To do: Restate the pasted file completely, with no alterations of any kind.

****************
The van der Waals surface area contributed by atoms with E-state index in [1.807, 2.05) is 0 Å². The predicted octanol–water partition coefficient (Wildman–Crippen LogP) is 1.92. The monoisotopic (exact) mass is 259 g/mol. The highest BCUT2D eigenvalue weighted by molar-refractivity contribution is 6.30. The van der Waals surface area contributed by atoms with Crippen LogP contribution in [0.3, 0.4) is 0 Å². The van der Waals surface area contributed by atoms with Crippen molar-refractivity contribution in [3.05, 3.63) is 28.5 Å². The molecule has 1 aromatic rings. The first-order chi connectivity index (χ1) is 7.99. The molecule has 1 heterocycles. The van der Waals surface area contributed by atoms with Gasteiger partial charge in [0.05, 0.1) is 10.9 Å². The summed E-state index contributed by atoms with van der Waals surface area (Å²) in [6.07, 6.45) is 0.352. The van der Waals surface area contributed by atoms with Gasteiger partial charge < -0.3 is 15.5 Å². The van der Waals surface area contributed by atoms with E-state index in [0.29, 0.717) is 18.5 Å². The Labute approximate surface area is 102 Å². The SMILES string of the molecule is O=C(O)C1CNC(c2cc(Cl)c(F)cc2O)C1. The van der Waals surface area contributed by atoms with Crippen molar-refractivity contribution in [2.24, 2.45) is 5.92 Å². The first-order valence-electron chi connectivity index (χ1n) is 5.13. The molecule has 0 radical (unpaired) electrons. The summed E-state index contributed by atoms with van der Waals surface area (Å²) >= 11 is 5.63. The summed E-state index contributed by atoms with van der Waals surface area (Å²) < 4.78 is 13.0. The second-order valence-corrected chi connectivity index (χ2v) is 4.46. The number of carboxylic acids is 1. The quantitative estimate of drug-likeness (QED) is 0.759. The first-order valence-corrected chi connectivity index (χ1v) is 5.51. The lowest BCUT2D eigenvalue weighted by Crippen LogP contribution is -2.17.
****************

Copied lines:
The van der Waals surface area contributed by atoms with E-state index in [1.807, 2.05) is 0 Å². The predicted octanol–water partition coefficient (Wildman–Crippen LogP) is 1.92. The monoisotopic (exact) mass is 259 g/mol. The highest BCUT2D eigenvalue weighted by molar-refractivity contribution is 6.30. The van der Waals surface area contributed by atoms with Crippen LogP contribution in [0.3, 0.4) is 0 Å². The van der Waals surface area contributed by atoms with Crippen molar-refractivity contribution in [3.05, 3.63) is 28.5 Å². The molecule has 1 aromatic rings. The first-order chi connectivity index (χ1) is 7.99. The molecule has 1 heterocycles. The van der Waals surface area contributed by atoms with Gasteiger partial charge in [0.05, 0.1) is 10.9 Å². The summed E-state index contributed by atoms with van der Waals surface area (Å²) in [6.07, 6.45) is 0.352. The van der Waals surface area contributed by atoms with Gasteiger partial charge < -0.3 is 15.5 Å². The van der Waals surface area contributed by atoms with E-state index in [0.29, 0.717) is 18.5 Å². The Labute approximate surface area is 102 Å². The SMILES string of the molecule is O=C(O)C1CNC(c2cc(Cl)c(F)cc2O)C1. The van der Waals surface area contributed by atoms with Crippen molar-refractivity contribution in [2.24, 2.45) is 5.92 Å². The first-order valence-electron chi connectivity index (χ1n) is 5.13. The molecule has 0 radical (unpaired) electrons. The summed E-state index contributed by atoms with van der Waals surface area (Å²) >= 11 is 5.63. The summed E-state index contributed by atoms with van der Waals surface area (Å²) < 4.78 is 13.0. The second-order valence-corrected chi connectivity index (χ2v) is 4.46. The number of carboxylic acids is 1. The quantitative estimate of drug-likeness (QED) is 0.759. The first-order valence-corrected chi connectivity index (χ1v) is 5.51. The lowest BCUT2D eigenvalue weighted by Crippen LogP contribution is -2.17.